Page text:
Review by Doireann O’Malley
The Mobility Project is an exhibition interconnecting six artist’s projects that relate to the accelerating mobility of people and information. Curated by Elly Clarke, it is the second externally curated show at Galerie Suvi Lehtinen since its inception in November 2010 and also the second externally exhibited Clarke Gallery project. Spanning the media of painting, video installation, sound, drawing and performance, the exhibition is an extension of Clarke’s practice-based research into mobility and psycho-geographical experience.
Enda O’Donoghue’s twelve square paintings, Black and White Today, in grid formation invite the viewer to engage with conceptual and economic references to a repeated gesture: the wrist watch and sleeve of a business person. Created from a photograph found on the Internet, (painted only after the artist had successfully traced and communicated with the person who took it) the work references not only the format of time and capital but also the dissemination and re-appropriation of images.
Inhabiting an entirely different psychological space is the meandering sound work of Fedora Romita. Ambient documents recorded on three separate journeys on the S and U Bahn in Berlin (journeys made as a means of getting to know the city the artist had recently moved to) reflect another transient space; that of the underground. A space in which a cacophony of overheard conversations, physical movements and intercom announcements form an aural prism that amplifies incidental sounds into a three-dimensional visual landscape. It is akin to seeing the journey through the underground system with one’s ears.
Directing mobility rather than recording it is Simon Clark’s Postcard Project, for which the artist personally delivered a set of written postcards from the Galapagos Islands direct into the hands of their addressees across the UK. Travelling to these often very remote addresses by boat, train and bike only, a defunct postal tradition is transformed into an endurance performance. The hand-written ‘on holiday’ messages, together with the sound element of this piece (anecdotal stories relayed by the artist of various incidents met with along the way,) hint at the privilege afforded to the artist as traveller and observer as well as the class of the postcards’ recipients.
Next to this, Elly Clarke’s installation references gaps and fractures in time. A five-minute video showing an unexpected moment of stillness (a traffic jam) on the German Auto-Bahn shows what happens if we stop moving. Displayed on a hand-held DVD player placed on an antique chair (upon which the audience is invited to sit) and flanked by an original photographic print of an 1889 Derby-winning race horse, the work contemplates our perception and experience of time (as well as space) as at once multi-layered and non-fixed, permeable.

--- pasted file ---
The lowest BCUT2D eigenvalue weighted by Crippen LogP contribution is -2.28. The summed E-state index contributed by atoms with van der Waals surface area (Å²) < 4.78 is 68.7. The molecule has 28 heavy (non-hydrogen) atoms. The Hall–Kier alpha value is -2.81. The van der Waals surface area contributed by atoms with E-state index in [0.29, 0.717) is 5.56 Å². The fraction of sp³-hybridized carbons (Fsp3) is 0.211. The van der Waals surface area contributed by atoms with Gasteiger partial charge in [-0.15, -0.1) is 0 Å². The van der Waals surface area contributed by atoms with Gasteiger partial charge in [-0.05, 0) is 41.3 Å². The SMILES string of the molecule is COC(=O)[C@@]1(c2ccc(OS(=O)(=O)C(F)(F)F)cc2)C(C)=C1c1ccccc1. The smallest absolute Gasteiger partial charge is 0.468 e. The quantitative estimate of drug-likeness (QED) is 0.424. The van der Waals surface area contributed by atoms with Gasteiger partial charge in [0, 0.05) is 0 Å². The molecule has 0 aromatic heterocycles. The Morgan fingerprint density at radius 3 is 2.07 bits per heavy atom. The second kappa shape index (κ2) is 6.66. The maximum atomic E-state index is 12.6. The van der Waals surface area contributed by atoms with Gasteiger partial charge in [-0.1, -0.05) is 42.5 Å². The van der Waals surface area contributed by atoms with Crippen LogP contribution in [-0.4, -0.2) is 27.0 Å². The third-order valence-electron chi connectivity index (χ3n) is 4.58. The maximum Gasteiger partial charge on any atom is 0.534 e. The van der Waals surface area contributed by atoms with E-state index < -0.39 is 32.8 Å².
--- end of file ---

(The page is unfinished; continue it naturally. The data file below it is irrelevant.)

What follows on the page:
Meanwhile, Kerstin Honeit’s double projection of two women ‘waiting’ at a fixed point on the street for fifteen minutes brings up questions of meaning and autonomy of the female presence in the urban landscape. An ongoing performance experiment taking place in various cities, the focus of the video shifts from the woman on the street to the passers by.
Reflected on the opposite wall, another painting by O’Donohue ‘Too Slutty’’ also interrogates the role of gender and power in transitory urban interactions as well as the responsibility of the artist. The process clearly working from the tradition of German conventions of the blurring of reality through technological distancing in representation recalls the work of Gerhard Richter and Thomas Ruff.
The digital GPS records of daily journeys gathered by plan b/Sophia New and Dan Belasco from 4th January 2011 until the day of installation are transcribed into graphite lines, direct onto the gallery wall. Traced one by one by the artists over a ten hour long durational performance, these lines recall, map and (re)define a series of linear journeys made by these two individuals through very specific space and time.
Collectively the works transcend the capitalist connotations associated with mobility. Following and expanding the practice of Guy Debord and his Situationist International spatial experiments, these artists are decoding and translating their experiences into illustrations of their different perspectives of time and motion. In a world where the speed of technology and communication has increased far beyond human processing capabilities, the process of making art slows time again to a pace that opens a space for insight and social transformation.
The exhibition runs at Galerie Suvi Lehtinen until 23rd July, with a panel discussion featuring most of the artists in the show and some invited speakers on July 20th. The next venue for this exhibition is The Meter Room in Coventry, where it will be shown in November.
Doireann O’Malley is an artist & writer based in Berlinand Ireland
A link to an extract from ‘S3 (Ekner to Wilhelmshagen)’, from ongoing audio piece For Informational Purposes Only, 2010-11 by Fedora Romita.